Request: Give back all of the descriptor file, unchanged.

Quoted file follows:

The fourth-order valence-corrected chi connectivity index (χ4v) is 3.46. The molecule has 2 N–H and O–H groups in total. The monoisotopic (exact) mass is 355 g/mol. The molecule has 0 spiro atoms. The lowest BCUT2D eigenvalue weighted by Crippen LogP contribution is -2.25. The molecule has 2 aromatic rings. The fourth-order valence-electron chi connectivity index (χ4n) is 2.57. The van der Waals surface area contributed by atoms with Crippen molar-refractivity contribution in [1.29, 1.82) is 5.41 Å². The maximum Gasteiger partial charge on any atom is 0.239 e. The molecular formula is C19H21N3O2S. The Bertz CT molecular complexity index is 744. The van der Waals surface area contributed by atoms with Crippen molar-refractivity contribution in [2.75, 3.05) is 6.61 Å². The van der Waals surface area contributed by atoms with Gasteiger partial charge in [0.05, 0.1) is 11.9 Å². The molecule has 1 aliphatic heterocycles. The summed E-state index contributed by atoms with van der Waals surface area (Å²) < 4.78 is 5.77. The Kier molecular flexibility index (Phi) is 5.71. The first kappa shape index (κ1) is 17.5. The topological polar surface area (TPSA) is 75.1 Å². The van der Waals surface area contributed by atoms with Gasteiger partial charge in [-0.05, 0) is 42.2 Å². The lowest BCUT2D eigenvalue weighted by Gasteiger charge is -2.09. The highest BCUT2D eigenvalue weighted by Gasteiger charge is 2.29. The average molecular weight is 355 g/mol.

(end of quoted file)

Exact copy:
The fourth-order valence-corrected chi connectivity index (χ4v) is 3.46. The molecule has 2 N–H and O–H groups in total. The monoisotopic (exact) mass is 355 g/mol. The molecule has 0 spiro atoms. The lowest BCUT2D eigenvalue weighted by Crippen LogP contribution is -2.25. The molecule has 2 aromatic rings. The fourth-order valence-electron chi connectivity index (χ4n) is 2.57. The van der Waals surface area contributed by atoms with Crippen molar-refractivity contribution in [1.29, 1.82) is 5.41 Å². The maximum Gasteiger partial charge on any atom is 0.239 e. The molecular formula is C19H21N3O2S. The Bertz CT molecular complexity index is 744. The van der Waals surface area contributed by atoms with Crippen molar-refractivity contribution in [2.75, 3.05) is 6.61 Å². The van der Waals surface area contributed by atoms with Gasteiger partial charge in [0.05, 0.1) is 11.9 Å². The molecule has 1 aliphatic heterocycles. The summed E-state index contributed by atoms with van der Waals surface area (Å²) < 4.78 is 5.77. The Kier molecular flexibility index (Phi) is 5.71. The first kappa shape index (κ1) is 17.5. The topological polar surface area (TPSA) is 75.1 Å². The van der Waals surface area contributed by atoms with Gasteiger partial charge in [-0.05, 0) is 42.2 Å². The lowest BCUT2D eigenvalue weighted by Gasteiger charge is -2.09. The highest BCUT2D eigenvalue weighted by Gasteiger charge is 2.29. The average molecular weight is 355 g/mol.